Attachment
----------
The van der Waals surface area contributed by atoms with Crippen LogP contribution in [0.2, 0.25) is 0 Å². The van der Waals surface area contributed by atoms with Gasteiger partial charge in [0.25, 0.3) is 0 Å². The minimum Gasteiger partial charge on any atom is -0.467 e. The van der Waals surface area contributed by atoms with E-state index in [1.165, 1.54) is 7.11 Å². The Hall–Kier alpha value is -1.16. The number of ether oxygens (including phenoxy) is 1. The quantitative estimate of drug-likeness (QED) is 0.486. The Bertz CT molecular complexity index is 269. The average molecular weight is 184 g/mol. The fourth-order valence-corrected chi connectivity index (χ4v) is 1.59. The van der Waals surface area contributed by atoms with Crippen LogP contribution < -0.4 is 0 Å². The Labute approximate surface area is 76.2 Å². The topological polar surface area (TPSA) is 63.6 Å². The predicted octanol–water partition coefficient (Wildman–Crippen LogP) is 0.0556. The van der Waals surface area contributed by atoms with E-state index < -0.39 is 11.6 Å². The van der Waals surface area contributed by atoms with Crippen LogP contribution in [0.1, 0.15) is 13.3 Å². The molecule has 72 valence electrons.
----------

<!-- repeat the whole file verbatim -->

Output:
The van der Waals surface area contributed by atoms with Crippen LogP contribution in [0.2, 0.25) is 0 Å². The van der Waals surface area contributed by atoms with Gasteiger partial charge in [0.25, 0.3) is 0 Å². The minimum Gasteiger partial charge on any atom is -0.467 e. The van der Waals surface area contributed by atoms with E-state index in [1.165, 1.54) is 7.11 Å². The Hall–Kier alpha value is -1.16. The number of ether oxygens (including phenoxy) is 1. The quantitative estimate of drug-likeness (QED) is 0.486. The Bertz CT molecular complexity index is 269. The average molecular weight is 184 g/mol. The fourth-order valence-corrected chi connectivity index (χ4v) is 1.59. The van der Waals surface area contributed by atoms with Crippen LogP contribution < -0.4 is 0 Å². The Labute approximate surface area is 76.2 Å². The topological polar surface area (TPSA) is 63.6 Å². The predicted octanol–water partition coefficient (Wildman–Crippen LogP) is 0.0556. The van der Waals surface area contributed by atoms with E-state index < -0.39 is 11.6 Å². The van der Waals surface area contributed by atoms with Crippen LogP contribution in [0.1, 0.15) is 13.3 Å². The molecule has 72 valence electrons.